by The Canadian Press Posted Jan 7, 2016 10:19 pm MDT AddThis Sharing ButtonsShare to TwitterTwitterShare to FacebookFacebookShare to RedditRedditShare to 電子郵件Email Energy board OK’s its first 40-year natural-gas export licence for LNG Canada VANCOUVER – The board that regulates natural-gas exploration and production in Canada has approved its first 40-year export licence to a joint-venture company led by Shell.The National Energy Board permit will allow LNG Canada to export up to 1,494-billion cubic metres of liquefied natural gas from a terminal that will be located near the B.C. north-coast community of Kitimat.Until the National Energy Board Act was amended in June 2015, the maximum term length of an export permit was 25 years.The licence must still be approved by the prime minister and his cabinet.The announcement comes just days after the B.C. Oil and Gas Commission approved an LNG Canada facility permit, which outlines design, construction and operation requirements.Shell Canada Energy and affiliates of PetroChina, Korea Gas Corp. and Mitsubishi Corp. are members of LNG Canada, which has not yet made a final investment decision on the project.“We have determined that the quantity of natural gas proposed to be exported by LNG Canada, for a term of 40 years, is surplus to Canadian needs,” says a letter published Thursday by the board.“The board is satisfied that the natural gas resource base in Canada, as well as North America overall, is large and can accommodate reasonably foreseeable Canadian demand, including the natural gas exports proposed in this application, and a plausible potential increase in demand.”The board says in its letter that the licence will expire Dec. 31, 2022 unless exports have begun.The project is one of 20 LNG proposals in B.C. Four have received environmental approval from the province, while two have been granted permission to proceed by the Canadian Environmental Assessment Agency.The B.C. Liberal government has staked its political future on the LNG industry, with promises of 100,000 new jobs and $100 billion in revenue over 30 years.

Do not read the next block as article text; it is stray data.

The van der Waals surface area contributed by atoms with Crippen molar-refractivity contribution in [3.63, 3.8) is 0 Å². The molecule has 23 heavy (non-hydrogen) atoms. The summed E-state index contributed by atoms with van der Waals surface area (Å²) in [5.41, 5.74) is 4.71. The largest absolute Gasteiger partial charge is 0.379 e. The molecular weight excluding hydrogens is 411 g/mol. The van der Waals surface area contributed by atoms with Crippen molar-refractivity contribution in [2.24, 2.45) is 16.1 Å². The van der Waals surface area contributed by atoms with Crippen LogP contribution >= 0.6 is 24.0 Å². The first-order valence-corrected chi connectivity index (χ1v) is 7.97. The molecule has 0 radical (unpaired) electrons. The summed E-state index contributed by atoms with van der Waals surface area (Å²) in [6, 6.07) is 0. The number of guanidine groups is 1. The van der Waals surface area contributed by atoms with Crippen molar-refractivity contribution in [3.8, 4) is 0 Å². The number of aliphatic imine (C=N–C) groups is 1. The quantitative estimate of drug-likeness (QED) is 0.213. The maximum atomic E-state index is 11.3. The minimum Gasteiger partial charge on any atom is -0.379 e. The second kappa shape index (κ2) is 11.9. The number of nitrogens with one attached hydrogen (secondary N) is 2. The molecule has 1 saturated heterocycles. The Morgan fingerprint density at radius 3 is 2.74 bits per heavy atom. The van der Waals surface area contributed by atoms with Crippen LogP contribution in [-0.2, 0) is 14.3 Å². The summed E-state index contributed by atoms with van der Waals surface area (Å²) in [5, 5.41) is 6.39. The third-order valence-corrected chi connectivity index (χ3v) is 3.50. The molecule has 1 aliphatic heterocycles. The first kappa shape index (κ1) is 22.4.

Lorne Adams, one of Brock’s best known and longest-serving educators, is stepping down from his position as director of Athletics so that he can return to teaching full time.Having been director since 2001, Adams will leave the office July 1 and return to his teaching position in the Faculty of Applied Health Sciences. Assistant athletics director and long-time Brock coach Chris Critelli will become acting director of Athletics while a national search is conducted for Adams’ successor.Lorne AdamsAdams said that while he will miss the fellowship and rewards that come with being Athletics director, he looks forward to being in front of students as a full-time teacher.“I have enjoyed my 10 years with the department,” he said, “and am very proud of what we have accomplished. But I am also excited about returning to teaching and look forward to the challenges which that brings.”Adams has made a huge contribution to Brock as Athletics director, having overseen 50 championships in various sports, including 38 provincial and 12 national titles, said Steven Pillar, Vice-President of Finance and Administration.“I have really enjoyed working with Lorne as our director,” Pillar said. “Lorne’s passion for sport, coupled with his commitment to education, has encouraged students to exceed their goals in the game and in the classroom, and helped redefine the term ‘student-athlete’.“While we’re sad to see Lorne leave the Athletics department,” he said, “he does so with a long list of accomplishments and has positioned the department well to continue in his absence.”Adams has served as faculty member, administrator, coach and Athletics director in his 35 years at Brock. Some of his more memorable moments in athletics came when Brock won the men’s soccer national title in 2002, the men’s national basketball crown in 2007-08, and a remarkable eight straight years of men’s wrestling championships.He has also made his mark as an academic, winning several significant awards including the prestigious 3M Canada Teaching Fellowship Award in 2004. Adams also received the Alumni Association Teaching Award (1993), the Ontario Confederation of University Faculty Associations award for Outstanding Contribution to University Teaching (1994), and the Faculty Award for Excellence in teaching (1993).